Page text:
Fortify Your Pattern Pieces for Longevity!


after a discussion about interfacing a few of weeks ago, alert reader Barb Fairlane sent me a in a description of how she manages to keep her pattern pieces looking marvelous even after MANY uses & when I heard it all i could do was smack my forehead and say DUH! Now maybe there’s bunches of you who already do this, but just in case this is a new idea to a few of you out there, let me show you what Barb suggested to me!

That’s right!

Barb recommended interfacing your pattern pieces!

The easiest way to do this is to lay the brand new pattern sheet wrong-side DOWN on the fusible side of the interfacing, but that’s not always possible is it? (In my case, it’s almost impossible since my pattern pieces are in the process of being developed!)

I recently did this with the pattern pieces for a design I’ve been fiddling around with for a while and obviously they were NOT pre-organized into a pattern sheet, so here’s how I did it at left.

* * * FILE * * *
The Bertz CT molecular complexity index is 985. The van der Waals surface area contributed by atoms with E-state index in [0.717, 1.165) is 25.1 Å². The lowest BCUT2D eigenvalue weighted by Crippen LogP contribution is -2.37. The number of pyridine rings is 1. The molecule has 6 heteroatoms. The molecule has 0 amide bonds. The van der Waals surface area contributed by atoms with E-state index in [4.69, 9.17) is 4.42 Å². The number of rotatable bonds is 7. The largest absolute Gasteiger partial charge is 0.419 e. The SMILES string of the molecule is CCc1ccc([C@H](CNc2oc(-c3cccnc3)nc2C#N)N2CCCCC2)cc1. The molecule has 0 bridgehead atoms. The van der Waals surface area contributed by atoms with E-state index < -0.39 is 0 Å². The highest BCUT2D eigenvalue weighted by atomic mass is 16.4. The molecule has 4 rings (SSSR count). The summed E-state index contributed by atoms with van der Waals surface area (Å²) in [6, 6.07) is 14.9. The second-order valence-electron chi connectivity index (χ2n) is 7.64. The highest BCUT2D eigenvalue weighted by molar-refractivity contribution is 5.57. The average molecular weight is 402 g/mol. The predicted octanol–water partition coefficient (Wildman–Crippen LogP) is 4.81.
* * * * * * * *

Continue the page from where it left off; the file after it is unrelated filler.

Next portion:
Once again, lay the pieces wrong-side DOWN on the fusible side of interfacing, BUT… you have to be more careful how you fuse your pieces in place in this scenario because there’s likely to be some fusible areas of your interfacing left uncovered and you sure don’t want to gum up the surface of your iron, right?

So… in this case I give each piece a quick hit with my iron (keeping my iron away from the edges of each template), with the objective being to keep them in place long enough to flip the whole area fusible-side DOWN on a towel (so you don’t gum up your regular pressing area).

Here’s all my pieces lined up on the fusible side of the interfacing on top of a towel (instead of my ironing board). All I need do now is carefully fuse the center area of each piece with my iron.

After doing that, I carefully flip this whole area face down onto the towel and give the whole unfusible side of the interfacing area a good, full pressing. (DO give your pattern pieces a quick check to make sure they’ve stayed in place and haven’t shifted out of place.)

And just so you know, the interfacing I use for this procedure is Bosal Fashion Fuse, which is a cotton woven interfacing. It’s by no means the only interfacing you could use.

I DO however recommend using a cotton woven interfacing as opposed to other “paper-type” interfacings because in so doing your pattern pieces will maintain flexibilty, fluidity and be MUCH more resistant to tearing, shredding and permanent creasing, especially after folding them up and storing them after each usage.)